Take a look at Trafalgar...
Take a look at Trafalgar Square. The guy standing ontop of the large column in center of the square is Admeral Lord Nelson. He's Looking out Towards Trafalgar where he helped defeat Napoleon with one arm and one eye. The metal releifs on the column are made from the melted down cannons of Napoleon. There is also large lions guarding the square. Take a look at the lions paws when your there; the artist never seeing a lion before used his dog as a model: dosen't the paws look like dog paws!
The best introduction
Visit the Museum of London for a fascinating introduction to the city's history. Find out about the city from prehistoric times, with lots of fascinating exhibits and reconstructions. View remnants of the city walls from the museum's windows; listen to oral history; walk through a Victorian street. The perfect way to start getting to know this amazing place!
The Blue Guide to Architecture in Britain calls this the "symbolic centre of the City of London." It was designed by architect Sir William Tite between 1841 and 1844, and opened officially by Queen Victoria. Originally a stock exchange, the building now houses an array of luxury shops. This is certainly a major center of the capitalist world - and when you stand at the intersection of Cornhill, Threadneedle, and Poultry Streets, you are also at the intersection of much of London's History!
Marching Band in Belgravia
Like I said, in London, you never know when you are going to stumble across a parade, festival, or other procession. Now, I am quite used to processions in San Francisco, but they are of a different breed in my home town. In SF, our processions are usually protests against some evil act of a government (any government - we don't discriminate). The Londoners seemed to us to be much more refined. Their processions were people on horses in their finest uniforms, or like this one, bagpipers in their kilts displaying their excellent musical and marching talents.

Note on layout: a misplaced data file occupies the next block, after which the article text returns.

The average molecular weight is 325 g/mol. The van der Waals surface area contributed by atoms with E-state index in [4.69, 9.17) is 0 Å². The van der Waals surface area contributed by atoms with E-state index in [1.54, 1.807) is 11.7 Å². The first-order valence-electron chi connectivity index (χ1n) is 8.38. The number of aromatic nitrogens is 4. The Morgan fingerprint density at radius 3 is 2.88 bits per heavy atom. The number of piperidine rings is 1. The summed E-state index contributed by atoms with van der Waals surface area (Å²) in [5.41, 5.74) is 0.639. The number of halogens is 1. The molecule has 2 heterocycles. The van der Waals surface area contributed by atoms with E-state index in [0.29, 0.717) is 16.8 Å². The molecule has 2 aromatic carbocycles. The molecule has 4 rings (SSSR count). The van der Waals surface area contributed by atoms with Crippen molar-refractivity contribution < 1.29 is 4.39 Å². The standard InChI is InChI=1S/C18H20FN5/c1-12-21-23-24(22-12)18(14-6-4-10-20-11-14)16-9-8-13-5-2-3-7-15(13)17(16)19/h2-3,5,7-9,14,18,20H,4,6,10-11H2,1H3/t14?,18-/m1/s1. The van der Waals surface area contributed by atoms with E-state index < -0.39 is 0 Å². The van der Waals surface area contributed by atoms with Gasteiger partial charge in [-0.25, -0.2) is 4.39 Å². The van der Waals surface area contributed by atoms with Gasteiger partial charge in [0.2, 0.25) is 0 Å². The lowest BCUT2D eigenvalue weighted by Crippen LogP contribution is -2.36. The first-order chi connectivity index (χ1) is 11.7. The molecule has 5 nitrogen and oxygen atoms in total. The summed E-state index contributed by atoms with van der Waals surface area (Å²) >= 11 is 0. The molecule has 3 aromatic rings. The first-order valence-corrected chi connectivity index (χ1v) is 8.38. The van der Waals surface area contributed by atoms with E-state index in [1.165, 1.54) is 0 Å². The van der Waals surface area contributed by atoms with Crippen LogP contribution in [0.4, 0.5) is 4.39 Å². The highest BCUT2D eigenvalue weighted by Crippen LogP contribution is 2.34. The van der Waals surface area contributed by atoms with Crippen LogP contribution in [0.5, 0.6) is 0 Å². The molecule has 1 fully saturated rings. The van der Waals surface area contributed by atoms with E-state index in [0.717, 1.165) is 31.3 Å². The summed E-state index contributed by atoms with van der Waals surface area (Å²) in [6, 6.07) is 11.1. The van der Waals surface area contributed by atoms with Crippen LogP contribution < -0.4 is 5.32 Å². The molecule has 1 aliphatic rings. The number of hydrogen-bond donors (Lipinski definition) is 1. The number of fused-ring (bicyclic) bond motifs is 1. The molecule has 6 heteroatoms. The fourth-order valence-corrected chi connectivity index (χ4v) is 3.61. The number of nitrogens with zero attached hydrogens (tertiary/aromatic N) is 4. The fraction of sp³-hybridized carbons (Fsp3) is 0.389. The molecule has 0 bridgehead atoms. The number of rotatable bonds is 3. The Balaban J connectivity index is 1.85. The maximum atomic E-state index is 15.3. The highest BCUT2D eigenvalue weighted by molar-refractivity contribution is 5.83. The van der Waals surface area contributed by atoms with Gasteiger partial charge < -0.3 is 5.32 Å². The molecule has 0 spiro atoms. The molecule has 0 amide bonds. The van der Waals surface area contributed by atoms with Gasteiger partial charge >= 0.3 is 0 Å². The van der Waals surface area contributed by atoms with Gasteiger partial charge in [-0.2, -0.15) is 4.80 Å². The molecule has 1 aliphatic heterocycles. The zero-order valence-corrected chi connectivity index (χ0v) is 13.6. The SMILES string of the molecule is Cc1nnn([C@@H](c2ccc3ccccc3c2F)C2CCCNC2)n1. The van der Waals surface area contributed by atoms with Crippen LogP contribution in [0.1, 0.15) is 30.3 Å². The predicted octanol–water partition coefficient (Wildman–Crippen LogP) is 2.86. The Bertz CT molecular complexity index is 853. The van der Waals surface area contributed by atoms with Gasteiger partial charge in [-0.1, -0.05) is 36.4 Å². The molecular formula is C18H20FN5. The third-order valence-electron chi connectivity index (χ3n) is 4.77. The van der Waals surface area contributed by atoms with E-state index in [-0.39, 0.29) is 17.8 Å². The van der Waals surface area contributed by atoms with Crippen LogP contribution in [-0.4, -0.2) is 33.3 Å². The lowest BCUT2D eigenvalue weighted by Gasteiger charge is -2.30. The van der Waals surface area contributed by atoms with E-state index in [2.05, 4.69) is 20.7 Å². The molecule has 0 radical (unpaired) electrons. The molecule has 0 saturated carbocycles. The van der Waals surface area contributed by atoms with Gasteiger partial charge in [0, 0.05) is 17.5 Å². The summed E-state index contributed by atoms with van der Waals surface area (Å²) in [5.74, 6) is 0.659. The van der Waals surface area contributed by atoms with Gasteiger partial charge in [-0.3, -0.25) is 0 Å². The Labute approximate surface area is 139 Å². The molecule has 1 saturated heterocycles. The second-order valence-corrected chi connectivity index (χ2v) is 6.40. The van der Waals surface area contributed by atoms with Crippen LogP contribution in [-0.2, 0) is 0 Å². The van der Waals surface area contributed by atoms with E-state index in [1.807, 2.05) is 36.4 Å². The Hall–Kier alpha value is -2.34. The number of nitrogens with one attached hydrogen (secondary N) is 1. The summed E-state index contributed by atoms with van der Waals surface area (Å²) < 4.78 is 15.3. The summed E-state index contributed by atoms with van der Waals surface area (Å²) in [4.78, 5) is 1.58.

Bandaids, umbrellas, bags, etc.
Bring a day pack. Something relatively small, preferably that goes over your head and one shoulder (not a purse...). I brought a smallish old navy messenger bag, and it's worked quite well. I was told (by an Englishman) to bring an umbrella... and although it has drizzled a bit, I haven't used it yet..... Bring lots and lots of bandaids. Even if you plan on using public transportation most of the time, your feet will go through some wear and tear, especially if you are not used to walking a lot. I brought my camera, and 17 rolls of film..... but my camera is now waterlogged, and I have no camera..... So, I suppose my best suggestion would be to bring a ziploc to carry your camera in (if you want something very light), but a small camera bag if you prefer. Ziploc Bags. Ziploc bags are wonderful. They are lightweight, and you can put a lot in them..... souvenir train tickets, brochures, etc. or toiletries. or makeup. or keep your soap in a ziploc, so you don't get soap on everything. Also, I suggest bringing wipies. The kind you can buy in a package of 80 at wal mart for about $1.20. That anti-germ gel stuff is probably a bit lighter to lug around, but wipies can double as napkins, and can clean bird poop off a bench, etc. And, you can put two or three wipies in a ziploc to take around with you in your smallish bag. Trust me.... after a ride on the tube holding onto a sticky hand rail, you are going to want a wipie.